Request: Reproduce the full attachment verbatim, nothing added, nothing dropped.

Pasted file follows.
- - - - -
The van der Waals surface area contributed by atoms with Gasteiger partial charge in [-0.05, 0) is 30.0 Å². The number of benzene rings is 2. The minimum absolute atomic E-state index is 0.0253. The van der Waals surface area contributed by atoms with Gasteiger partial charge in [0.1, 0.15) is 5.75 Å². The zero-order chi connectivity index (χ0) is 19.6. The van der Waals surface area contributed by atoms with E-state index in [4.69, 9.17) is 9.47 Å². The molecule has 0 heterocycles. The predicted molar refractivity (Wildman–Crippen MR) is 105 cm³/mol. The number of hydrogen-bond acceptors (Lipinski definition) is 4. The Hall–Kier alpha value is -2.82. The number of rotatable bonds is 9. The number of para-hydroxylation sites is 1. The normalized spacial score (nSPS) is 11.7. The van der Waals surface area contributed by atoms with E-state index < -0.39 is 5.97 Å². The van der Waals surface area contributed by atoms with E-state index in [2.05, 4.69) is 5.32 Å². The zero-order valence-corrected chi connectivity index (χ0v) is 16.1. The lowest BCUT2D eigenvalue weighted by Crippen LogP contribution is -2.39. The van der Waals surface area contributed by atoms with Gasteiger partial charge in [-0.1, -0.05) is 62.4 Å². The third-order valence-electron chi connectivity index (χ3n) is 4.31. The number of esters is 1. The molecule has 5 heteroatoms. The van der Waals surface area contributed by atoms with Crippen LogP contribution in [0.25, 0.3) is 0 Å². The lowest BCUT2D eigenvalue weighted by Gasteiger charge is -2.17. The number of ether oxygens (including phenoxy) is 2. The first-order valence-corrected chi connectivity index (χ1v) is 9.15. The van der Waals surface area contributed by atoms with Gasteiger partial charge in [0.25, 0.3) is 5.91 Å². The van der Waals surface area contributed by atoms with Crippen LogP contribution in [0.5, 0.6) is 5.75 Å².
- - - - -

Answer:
The van der Waals surface area contributed by atoms with Gasteiger partial charge in [-0.05, 0) is 30.0 Å². The number of benzene rings is 2. The minimum absolute atomic E-state index is 0.0253. The van der Waals surface area contributed by atoms with Gasteiger partial charge in [0.1, 0.15) is 5.75 Å². The zero-order chi connectivity index (χ0) is 19.6. The van der Waals surface area contributed by atoms with E-state index in [4.69, 9.17) is 9.47 Å². The molecule has 0 heterocycles. The predicted molar refractivity (Wildman–Crippen MR) is 105 cm³/mol. The number of hydrogen-bond acceptors (Lipinski definition) is 4. The Hall–Kier alpha value is -2.82. The number of rotatable bonds is 9. The number of para-hydroxylation sites is 1. The normalized spacial score (nSPS) is 11.7. The van der Waals surface area contributed by atoms with E-state index < -0.39 is 5.97 Å². The van der Waals surface area contributed by atoms with E-state index in [2.05, 4.69) is 5.32 Å². The zero-order valence-corrected chi connectivity index (χ0v) is 16.1. The lowest BCUT2D eigenvalue weighted by Crippen LogP contribution is -2.39. The van der Waals surface area contributed by atoms with Gasteiger partial charge in [-0.1, -0.05) is 62.4 Å². The third-order valence-electron chi connectivity index (χ3n) is 4.31. The number of esters is 1. The molecule has 5 heteroatoms. The van der Waals surface area contributed by atoms with Crippen LogP contribution in [0.25, 0.3) is 0 Å². The lowest BCUT2D eigenvalue weighted by Gasteiger charge is -2.17. The number of ether oxygens (including phenoxy) is 2. The first-order valence-corrected chi connectivity index (χ1v) is 9.15. The van der Waals surface area contributed by atoms with Gasteiger partial charge in [0.25, 0.3) is 5.91 Å². The van der Waals surface area contributed by atoms with Crippen LogP contribution in [0.5, 0.6) is 5.75 Å².